Research Articles contain original work based on original research or experimentation not previously published or under consideration by another journal.
State of the Art / Best Practice Paper
State of the Art / Best Practice Papers would be generally solicited contributions that describe the state of the art in a particular area of Clinical Informatics. These papers will be based on published research and personal experience with the topic. They will be heavily geared towards lessons learned, best approaches, safety and quality considerations, and outcomes. These submissions are intended to serve as an evidence-based summary of current thinking and practice on an issue with the aim of providing individuals and organizations with a condensed, practical, highly applicable resource relating to an applied clinical informatics issue. They may also signal areas for future research. Systematic literature reviews are not required for this type of submission.
Case reports are intended to be an ACI equivalent to case reports in clinical medicine. However, the focus in case reports will be an information system. Case reports focus on cases of interest with the emphasis on „lessons learned“. Case reports that focus on failures or successes and their analysis are preferred. Short case reports are preferred and they should not exceed 2,000 words.
Submitted papers should describe original work, present significant results, and provide rigorous, principled, and repeatable evaluation. Papers must be formatted according to the guidelines for Applied Clinical Informatics authors. Please indicate your intention of submission by sending a short E-Mail to firstname.lastname@example.org
To ensure that your paper is considered for the special issue, the title must start with “Special Topic Interoperability and EHR: ” followed by your paper title.
Paper submission: January 15, 2017
First Round Review Notifications: March 30, 2017
Revision Due: April 31, 2017
Why IT people can’t build information systems – http://wp.me/pzYm3-eJ
I thought there are good lessons in it for us kiwis attempting to build a national EHR with exactly this kind of mindset
Hi all, it’s been quite a while…So it’s going to be long. I’m going to make a complete dump of my mind which over the past few days was quite full; feeling really angry, first, then hopeless and then it ‘clicked’ and now I can think really clearly and know which direction I want to take. I hope, as a member of the public and academician, some of the ideas and rather informal tone won’t offend any person or organisation – if so it is completely unintentional. Read on…
OK the topic is a completely professional one: all about what is happening (well for the most part what is NOT happening – but please bear with me) in NZ health IT. I think we, as a country, are at an important cross-road now:
– We have a new health minister who’s forward thinking and willing to take reasonable risks – that is the NZ EHR, or officially known as “Single EHR”. I strongly support the idea and personally don’t see any other option as this is clearly what every developed nation is currently doing. So we ought to take the step – full stop.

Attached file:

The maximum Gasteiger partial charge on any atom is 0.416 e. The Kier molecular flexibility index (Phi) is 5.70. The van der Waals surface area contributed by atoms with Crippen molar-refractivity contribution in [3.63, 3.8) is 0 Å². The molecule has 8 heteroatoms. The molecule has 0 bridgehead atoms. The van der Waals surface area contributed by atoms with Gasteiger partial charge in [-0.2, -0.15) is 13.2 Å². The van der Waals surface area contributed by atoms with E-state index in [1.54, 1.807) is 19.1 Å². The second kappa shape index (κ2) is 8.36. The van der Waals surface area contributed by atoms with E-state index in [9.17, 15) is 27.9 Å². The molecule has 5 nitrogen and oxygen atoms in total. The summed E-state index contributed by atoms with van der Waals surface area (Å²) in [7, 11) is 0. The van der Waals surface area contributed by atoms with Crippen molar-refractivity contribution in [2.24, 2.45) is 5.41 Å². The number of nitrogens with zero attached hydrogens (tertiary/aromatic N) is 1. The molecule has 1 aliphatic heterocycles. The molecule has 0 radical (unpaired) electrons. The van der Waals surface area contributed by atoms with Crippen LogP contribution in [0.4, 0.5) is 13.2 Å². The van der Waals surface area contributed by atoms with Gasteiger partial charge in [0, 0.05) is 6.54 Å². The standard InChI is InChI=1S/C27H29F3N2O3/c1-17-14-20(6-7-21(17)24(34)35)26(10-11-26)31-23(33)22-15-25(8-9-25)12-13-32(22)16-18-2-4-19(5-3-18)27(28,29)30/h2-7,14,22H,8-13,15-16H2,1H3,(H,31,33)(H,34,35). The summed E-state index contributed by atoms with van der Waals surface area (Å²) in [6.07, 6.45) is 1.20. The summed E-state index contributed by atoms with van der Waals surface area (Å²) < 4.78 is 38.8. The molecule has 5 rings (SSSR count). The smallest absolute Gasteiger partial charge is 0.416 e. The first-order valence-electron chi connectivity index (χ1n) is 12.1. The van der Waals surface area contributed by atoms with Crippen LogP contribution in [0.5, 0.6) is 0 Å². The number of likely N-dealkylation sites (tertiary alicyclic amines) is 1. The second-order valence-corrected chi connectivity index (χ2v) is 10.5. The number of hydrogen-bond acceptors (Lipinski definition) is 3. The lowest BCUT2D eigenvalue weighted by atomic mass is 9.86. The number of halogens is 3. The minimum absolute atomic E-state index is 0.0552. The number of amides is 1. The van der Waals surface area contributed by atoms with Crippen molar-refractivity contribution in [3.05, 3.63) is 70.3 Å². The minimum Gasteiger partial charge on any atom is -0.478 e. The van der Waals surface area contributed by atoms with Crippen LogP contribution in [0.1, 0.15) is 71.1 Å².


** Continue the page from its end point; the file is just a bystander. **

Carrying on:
– Unfortunately, Health IT, like healthcare delivery in NZ, has been way too fragmented. Over the past 8 years that I have been fortunate enough to call this beautiful country home, the investments have been overly cautious and mainly risk averse. The word “EHR” has been a tabu but new words have been invented to circumvent the acute need in some key areas: Shared Care Systems. I myself have been on the bandwagon for a while. It is basically a mini EHR plus a multidisciplinary workflow tool – how cool is that? It became apparent during implementation that, while the scope of EHR might be small, this is like overcoming the escape velocity to overcome Earth’s gravity and reach space: you’ve got to overcome all of the hurdles – technical and information-wise no matter how small or big the payload is. What happened? Bigtime FAIL (except for a few places, such as Canterbury, where truly stars have aligned).
– At the same time, while in many developed jurisdictions hospitals have been blessed with fully integrated EMR systems, we kept on patching our fragmented systems and establish individual integration between disparate systems. It is hilarious that DHBs have just recently gotten rid of IE6! Way too many DHBS, way too many systems and way too many ways of healthcare practice and administration. Makes one think, whether this might actually been a deliberate way to create more jobs! Naah 😉
– The primary care health IT, together with NHI, has been the main factor for NZ to score at the top among many developed nations (see slides 4-8), something magical had happened: almost all GPs have been meaningfully and actively using an EMR: Practice Management Systems (PMS). So much so that when the system was down I observed GPs were really upset as they couldn’t get a patient’s history during the short encounter. I really think the single vendor who held like 95% of market, MedTech, has done a monumental job and single-handedly carried NZ to the top of the league. Yes All Blacks of health IT, in primary care. But once you’re at the top there’s only one way you can go – rest of the world has caught up and now passed us. Sad but true. Sorry I have no hard evidence but you may ask your GP next time you visit what they’re thinking about their PMS 😉
– We do have a counterpart star in secondary care – Orion Health. I, like many NZers, feel very proud about their great successes internationally. Like Lorde…But because there has not been a drive in NZ for fully integrated hospital information systems they didn’t build such a product for a long time. Naturally their core competence has been around health information exchange. Their integration engine, Rhapsody, is truly an amazing product – as many say. I don’t have any practical experience with it as yet but it now natively supports the all new HL7 FHIR standard. And the smart Concerto – a web based clinician portal in secondary care powered by Rhapsody. That was the sensible area to focus – since the reality was that there were heaps of disparate systems in a hospital they had to excel in bringing useful information to the clinicians to support direct care. Absolutely crucial. They have also recently acquired a fully integrated hospital EMR from Microsoft – but we don’t hear much about it.